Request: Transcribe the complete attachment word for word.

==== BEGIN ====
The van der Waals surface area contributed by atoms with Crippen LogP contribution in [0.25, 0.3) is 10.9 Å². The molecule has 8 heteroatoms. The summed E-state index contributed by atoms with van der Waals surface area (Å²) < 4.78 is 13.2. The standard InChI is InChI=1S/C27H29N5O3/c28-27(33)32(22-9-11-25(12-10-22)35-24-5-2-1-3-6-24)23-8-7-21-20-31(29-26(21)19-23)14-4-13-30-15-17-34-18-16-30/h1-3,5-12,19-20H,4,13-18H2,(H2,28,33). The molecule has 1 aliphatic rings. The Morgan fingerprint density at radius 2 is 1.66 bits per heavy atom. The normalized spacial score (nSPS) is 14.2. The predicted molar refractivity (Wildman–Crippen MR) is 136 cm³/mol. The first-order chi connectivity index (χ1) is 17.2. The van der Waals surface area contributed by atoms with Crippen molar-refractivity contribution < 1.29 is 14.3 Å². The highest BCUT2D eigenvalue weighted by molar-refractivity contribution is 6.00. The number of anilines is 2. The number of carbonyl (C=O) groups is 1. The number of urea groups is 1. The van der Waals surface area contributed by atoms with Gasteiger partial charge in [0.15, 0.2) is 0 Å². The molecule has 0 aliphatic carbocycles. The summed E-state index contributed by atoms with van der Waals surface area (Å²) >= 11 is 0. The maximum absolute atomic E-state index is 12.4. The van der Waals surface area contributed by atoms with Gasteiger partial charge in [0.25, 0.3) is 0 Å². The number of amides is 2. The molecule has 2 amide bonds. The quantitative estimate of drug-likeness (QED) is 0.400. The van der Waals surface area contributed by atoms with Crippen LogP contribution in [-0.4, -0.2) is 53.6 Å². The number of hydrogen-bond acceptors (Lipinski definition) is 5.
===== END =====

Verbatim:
The van der Waals surface area contributed by atoms with Crippen LogP contribution in [0.25, 0.3) is 10.9 Å². The molecule has 8 heteroatoms. The summed E-state index contributed by atoms with van der Waals surface area (Å²) < 4.78 is 13.2. The standard InChI is InChI=1S/C27H29N5O3/c28-27(33)32(22-9-11-25(12-10-22)35-24-5-2-1-3-6-24)23-8-7-21-20-31(29-26(21)19-23)14-4-13-30-15-17-34-18-16-30/h1-3,5-12,19-20H,4,13-18H2,(H2,28,33). The molecule has 1 aliphatic rings. The Morgan fingerprint density at radius 2 is 1.66 bits per heavy atom. The normalized spacial score (nSPS) is 14.2. The predicted molar refractivity (Wildman–Crippen MR) is 136 cm³/mol. The first-order chi connectivity index (χ1) is 17.2. The van der Waals surface area contributed by atoms with Crippen molar-refractivity contribution < 1.29 is 14.3 Å². The highest BCUT2D eigenvalue weighted by molar-refractivity contribution is 6.00. The number of anilines is 2. The number of carbonyl (C=O) groups is 1. The number of urea groups is 1. The van der Waals surface area contributed by atoms with Gasteiger partial charge in [0.15, 0.2) is 0 Å². The molecule has 0 aliphatic carbocycles. The summed E-state index contributed by atoms with van der Waals surface area (Å²) >= 11 is 0. The maximum absolute atomic E-state index is 12.4. The van der Waals surface area contributed by atoms with Gasteiger partial charge in [0.25, 0.3) is 0 Å². The number of amides is 2. The molecule has 2 amide bonds. The quantitative estimate of drug-likeness (QED) is 0.400. The van der Waals surface area contributed by atoms with Crippen LogP contribution in [-0.4, -0.2) is 53.6 Å². The number of hydrogen-bond acceptors (Lipinski definition) is 5.